History of Forman School: Helping Students with Dyslexia & Learning Differences
Forman School is an independent, coeducational, college preparatory school for boarding and day students with identified learning differences. Forman develops the whole student, based on his or her unique learning profile, so that every graduate becomes an educated, confident, self-advocate throughout life.
Forman School was founded on the principle that there is great value in differences. With that in mind, we are committed to sustaining an inclusive community environment that fosters understanding and awareness of variances in race, gender, sexual orientation, age, ethnicity, religion, socio-economic status, geographical origin, physical ability, and family structure. Forman fundamentally believes that we become better people when we learn from and embrace others who have different experiences and perspectives from our own. Our community welcomes those whose hearts and minds are open to differences and value truth, respect and kindness.
Einstein, Orton, and Forman Collaborate
John and Julie Forman were newlyweds with a vision when they founded a small school in Litchfield in 1930 that would give individual attention to young boys. Opening the school with just three students, Forman grew quickly and added a separate school for girls in 1942. The two schools formally merged in 1971.
As a graduate of Princeton University, one of John Forman's contacts was Professor Albert Einstein, who also faced reading challenges of his own as a student. This relationship led to Dr. Einstein joining and providing priceless input into The Forman School's Academic Board of Advisors and his input to the school's groundbreaking curriculum.
The Formans were committed to utilizing the best available resources and latest research-driven techniques to address the specific learning disabilities of their students, a tradition that has continued throughout the school's history. They turned to Dr. Samuel T. Orton, a pioneer in reading methodologies and a mentor of John Forman, in determining how to teach the fundamentals of reading. The Formans established the Remedial English Department and employed the Orton-Gillingham method of teaching reading phonics. They were also awarded a grant from the Rockefeller Foundation to conduct research in teaching reading.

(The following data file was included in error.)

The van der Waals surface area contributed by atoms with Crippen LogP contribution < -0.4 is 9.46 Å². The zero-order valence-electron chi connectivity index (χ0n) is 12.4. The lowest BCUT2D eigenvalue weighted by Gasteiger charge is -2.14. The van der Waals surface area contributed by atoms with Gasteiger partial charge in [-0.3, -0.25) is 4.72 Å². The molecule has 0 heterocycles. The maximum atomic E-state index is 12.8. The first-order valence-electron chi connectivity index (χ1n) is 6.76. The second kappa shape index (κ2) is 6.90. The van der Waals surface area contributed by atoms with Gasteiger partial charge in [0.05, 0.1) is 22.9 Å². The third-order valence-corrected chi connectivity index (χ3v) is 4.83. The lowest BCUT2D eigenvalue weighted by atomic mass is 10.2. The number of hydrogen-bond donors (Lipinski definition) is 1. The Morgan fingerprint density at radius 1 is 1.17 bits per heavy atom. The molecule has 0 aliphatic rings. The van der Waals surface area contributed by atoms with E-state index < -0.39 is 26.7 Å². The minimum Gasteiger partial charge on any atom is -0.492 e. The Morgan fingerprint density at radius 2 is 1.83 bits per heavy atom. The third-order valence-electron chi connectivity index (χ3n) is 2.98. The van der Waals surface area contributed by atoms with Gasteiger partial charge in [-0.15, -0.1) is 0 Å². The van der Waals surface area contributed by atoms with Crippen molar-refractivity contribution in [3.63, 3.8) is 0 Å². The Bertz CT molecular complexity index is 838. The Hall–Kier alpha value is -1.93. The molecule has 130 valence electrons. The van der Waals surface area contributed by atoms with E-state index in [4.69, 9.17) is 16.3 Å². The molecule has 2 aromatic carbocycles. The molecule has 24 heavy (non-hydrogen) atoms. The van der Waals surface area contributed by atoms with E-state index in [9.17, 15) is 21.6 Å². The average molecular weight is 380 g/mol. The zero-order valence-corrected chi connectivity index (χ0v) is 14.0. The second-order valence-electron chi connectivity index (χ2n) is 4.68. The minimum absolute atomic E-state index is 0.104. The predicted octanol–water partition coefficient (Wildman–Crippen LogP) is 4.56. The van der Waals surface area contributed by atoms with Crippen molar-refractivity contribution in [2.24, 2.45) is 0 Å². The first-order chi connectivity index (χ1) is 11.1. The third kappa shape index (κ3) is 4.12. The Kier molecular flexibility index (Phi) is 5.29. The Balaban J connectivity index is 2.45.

Following John Forman's death in the late 1960s, Julie Forman turned to her brother, S. Dillon Ripley, to chair the school's Board of Trustees during this transitional period. Ripley served as Secretary of the Smithsonian Institution from 1964 to 1984, and his leadership on the Forman board ensured that the school continued to maintain the highest standards in addressing the needs of LD students. Upon Julie Forman's death in 1975, Forman entered a new era. Despite a then-current economy that saw many independent schools close their doors or merge with other institutions, Forman's longstanding experience in the LD field, dedicated staff, trustees, and alumni ensured it was well-positioned to continue helping students reach their true potential.
Research-Driven Educational Approach
In the following decades, commitment to the use of computer technology to assist those with LD became a hallmark of the school's educational approach. In fact, as early as 1986 the school had developed the first computer-aided writing course in the country. Apple Computer referred questions about the use of computers for those with learning disabilities to the school. The School curriculum also experienced a significant transformation, most notably the integration and application of learning strategies for the classroom. To this day, Forman continues to be on the leading edge of applying validated research-driven approaches to teaching and supporting students in and out of the classroom.